I was born in Belfast

I was born in Belfast Northern Ireland 22nd of August 1949.

The Lads
That's me on the right with the specs

I lived in The Sandy Row, a colourful Belfast inner city street in the heartland of Loyalist Ulster. I grew up with the sound of the Lambeg drums trance-like, yet stirring rhythms reverberating down that street every Friday night. The drummers, with blood pouring from their strapped wrists holding the canes as they beat the ancient rhythms in a cacophony of tribal sound. Four abreast they slowly walked or waddled like pregnant women under the weight of these massive drums. These are big drums and give out a powerful, thunderous sound.

Here's a bit of Sandy Row history http://www.blogigo.at/Sandy_Row_History

I remember the bonfires on the '11th night' that is the 11th of July, celebrating the Battle of the Boyne, fought on the 1st of July 1690, although celebrated on the 12th of July (due to a discrepancy in the calendar change from the Julian to the Gregorian calendar) where Prince William of Orange, a Dutch Prince (affectionately known as King Billy) fought against King James 11, a catholic King at the

 Boyne River. The 12th of July of course sees the celebration in full swing with the procession of hundreds of marching bands from all over the province.

Many a gable wall in the district of The Sandy Row, not to mention the Shankill Road, shows a life-size or larger portrait of King Billy on his white charger, the lampposts decorated with red white and blue and of course orange pennants.

This time of year in Belfast is charged with much excitement and celebration but there can also be felt an undercurrent of religious and political tension.

I later moved to Bangor, a small town at the mouth of the Belfast estuary, about 12 miles from Belfast. Here I went to Clandeboye Road Primary School, passed my 11 plus and went to Bangor Grammar School on a scholarship. This where I became involved with my first band 'The Aside' The music scene in N Ireland at this time (early 60s) was quite vibrant and was producing bands such as Brian Rossi and the Wheels, The Mad Lads and of course Van Morisson's 'Them'.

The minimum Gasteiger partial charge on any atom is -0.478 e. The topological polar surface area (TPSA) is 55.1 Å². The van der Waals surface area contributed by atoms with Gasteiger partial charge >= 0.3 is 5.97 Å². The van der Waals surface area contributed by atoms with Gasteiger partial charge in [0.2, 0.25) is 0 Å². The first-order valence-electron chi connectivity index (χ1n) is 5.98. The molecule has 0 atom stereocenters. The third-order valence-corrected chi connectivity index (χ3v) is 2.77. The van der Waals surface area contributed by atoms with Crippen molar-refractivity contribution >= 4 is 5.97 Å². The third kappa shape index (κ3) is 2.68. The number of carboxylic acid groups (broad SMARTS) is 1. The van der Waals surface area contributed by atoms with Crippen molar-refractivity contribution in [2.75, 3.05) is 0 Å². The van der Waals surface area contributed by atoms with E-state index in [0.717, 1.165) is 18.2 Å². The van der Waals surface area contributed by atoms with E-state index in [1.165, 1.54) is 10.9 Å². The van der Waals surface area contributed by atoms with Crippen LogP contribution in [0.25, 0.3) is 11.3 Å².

First Band

There were a bunch of us who shared the same taste in music Charlie Whisker, Hayden McClennahan, Robin McClelland, and Jon Brown. Hayden's older brother had a great collection of Blues, Folk and Jazz, and when he wasn't around we would sneak into his room and play all these great records i.e. Lightnin' Hopkins, Big Bill Broonzey, Sleepy John Estes, Blind Lemon Jefferson, Sonny Terry & Brownie Magee, Duke Ellington, Charles Mingus, Roland Kirk a rich smorgasbord of Black American culture from the 40s and 50s right through to the 60s. These sessions shaped my taste in music and actually formed the foundation of expression in my own music.

Van of course was a purveyor of these styles of music so needless to say I was a big fan from the early days and would try to catch his shows wherever possible. 'Them' were always an unpredictable but great band to see live. A few of us would go up to Belfast to The Maritime Hotel to watch Van and the band rock it out. http://www.ulsterhistory.co.uk/maritime.htm

There is a book by Colin Harper called 'Seaside Rock' which covers the North Down music scene in the 60s and is available through http://www.colin-harper.com/books/seaside-rock/

Next: Chapter 2 - 1967 Off to the Colonies